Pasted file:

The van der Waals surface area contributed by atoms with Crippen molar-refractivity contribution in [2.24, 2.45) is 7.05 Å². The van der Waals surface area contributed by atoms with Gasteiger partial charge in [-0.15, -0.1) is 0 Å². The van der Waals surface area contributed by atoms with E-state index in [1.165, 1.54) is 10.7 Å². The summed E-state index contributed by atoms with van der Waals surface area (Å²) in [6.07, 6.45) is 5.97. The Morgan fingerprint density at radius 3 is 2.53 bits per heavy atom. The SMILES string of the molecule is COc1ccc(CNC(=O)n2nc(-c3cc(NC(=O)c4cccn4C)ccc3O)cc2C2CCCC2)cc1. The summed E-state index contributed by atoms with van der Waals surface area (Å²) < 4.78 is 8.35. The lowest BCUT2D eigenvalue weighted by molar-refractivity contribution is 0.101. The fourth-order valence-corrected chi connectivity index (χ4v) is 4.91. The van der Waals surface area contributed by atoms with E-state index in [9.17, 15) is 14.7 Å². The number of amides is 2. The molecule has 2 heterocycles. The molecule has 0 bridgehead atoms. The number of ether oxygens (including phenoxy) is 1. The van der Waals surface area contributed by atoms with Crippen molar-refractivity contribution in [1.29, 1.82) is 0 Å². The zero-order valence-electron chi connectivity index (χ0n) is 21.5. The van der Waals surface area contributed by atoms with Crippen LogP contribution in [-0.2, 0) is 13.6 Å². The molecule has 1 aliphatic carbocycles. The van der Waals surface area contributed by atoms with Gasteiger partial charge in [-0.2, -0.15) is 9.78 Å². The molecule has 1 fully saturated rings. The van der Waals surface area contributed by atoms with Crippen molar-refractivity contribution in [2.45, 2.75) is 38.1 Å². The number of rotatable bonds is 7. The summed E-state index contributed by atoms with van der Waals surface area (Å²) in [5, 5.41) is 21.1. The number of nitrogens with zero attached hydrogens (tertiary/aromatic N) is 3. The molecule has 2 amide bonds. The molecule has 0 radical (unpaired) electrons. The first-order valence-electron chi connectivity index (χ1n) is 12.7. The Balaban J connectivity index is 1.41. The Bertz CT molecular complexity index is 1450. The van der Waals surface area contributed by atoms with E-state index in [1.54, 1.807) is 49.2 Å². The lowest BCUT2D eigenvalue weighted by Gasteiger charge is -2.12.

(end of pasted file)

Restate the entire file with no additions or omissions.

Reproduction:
The van der Waals surface area contributed by atoms with Crippen molar-refractivity contribution in [2.24, 2.45) is 7.05 Å². The van der Waals surface area contributed by atoms with Gasteiger partial charge in [-0.15, -0.1) is 0 Å². The van der Waals surface area contributed by atoms with E-state index in [1.165, 1.54) is 10.7 Å². The summed E-state index contributed by atoms with van der Waals surface area (Å²) in [6.07, 6.45) is 5.97. The Morgan fingerprint density at radius 3 is 2.53 bits per heavy atom. The SMILES string of the molecule is COc1ccc(CNC(=O)n2nc(-c3cc(NC(=O)c4cccn4C)ccc3O)cc2C2CCCC2)cc1. The summed E-state index contributed by atoms with van der Waals surface area (Å²) < 4.78 is 8.35. The lowest BCUT2D eigenvalue weighted by molar-refractivity contribution is 0.101. The fourth-order valence-corrected chi connectivity index (χ4v) is 4.91. The van der Waals surface area contributed by atoms with E-state index in [9.17, 15) is 14.7 Å². The number of amides is 2. The molecule has 2 heterocycles. The molecule has 0 bridgehead atoms. The number of ether oxygens (including phenoxy) is 1. The van der Waals surface area contributed by atoms with Crippen molar-refractivity contribution in [1.29, 1.82) is 0 Å². The zero-order valence-electron chi connectivity index (χ0n) is 21.5. The van der Waals surface area contributed by atoms with Crippen LogP contribution in [-0.2, 0) is 13.6 Å². The molecule has 1 aliphatic carbocycles. The van der Waals surface area contributed by atoms with Gasteiger partial charge in [-0.2, -0.15) is 9.78 Å². The molecule has 1 fully saturated rings. The van der Waals surface area contributed by atoms with Crippen molar-refractivity contribution in [2.45, 2.75) is 38.1 Å². The number of rotatable bonds is 7. The summed E-state index contributed by atoms with van der Waals surface area (Å²) in [5, 5.41) is 21.1. The number of nitrogens with zero attached hydrogens (tertiary/aromatic N) is 3. The molecule has 2 amide bonds. The molecule has 0 radical (unpaired) electrons. The first-order valence-electron chi connectivity index (χ1n) is 12.7. The Balaban J connectivity index is 1.41. The Bertz CT molecular complexity index is 1450. The van der Waals surface area contributed by atoms with E-state index in [1.54, 1.807) is 49.2 Å². The lowest BCUT2D eigenvalue weighted by Gasteiger charge is -2.12.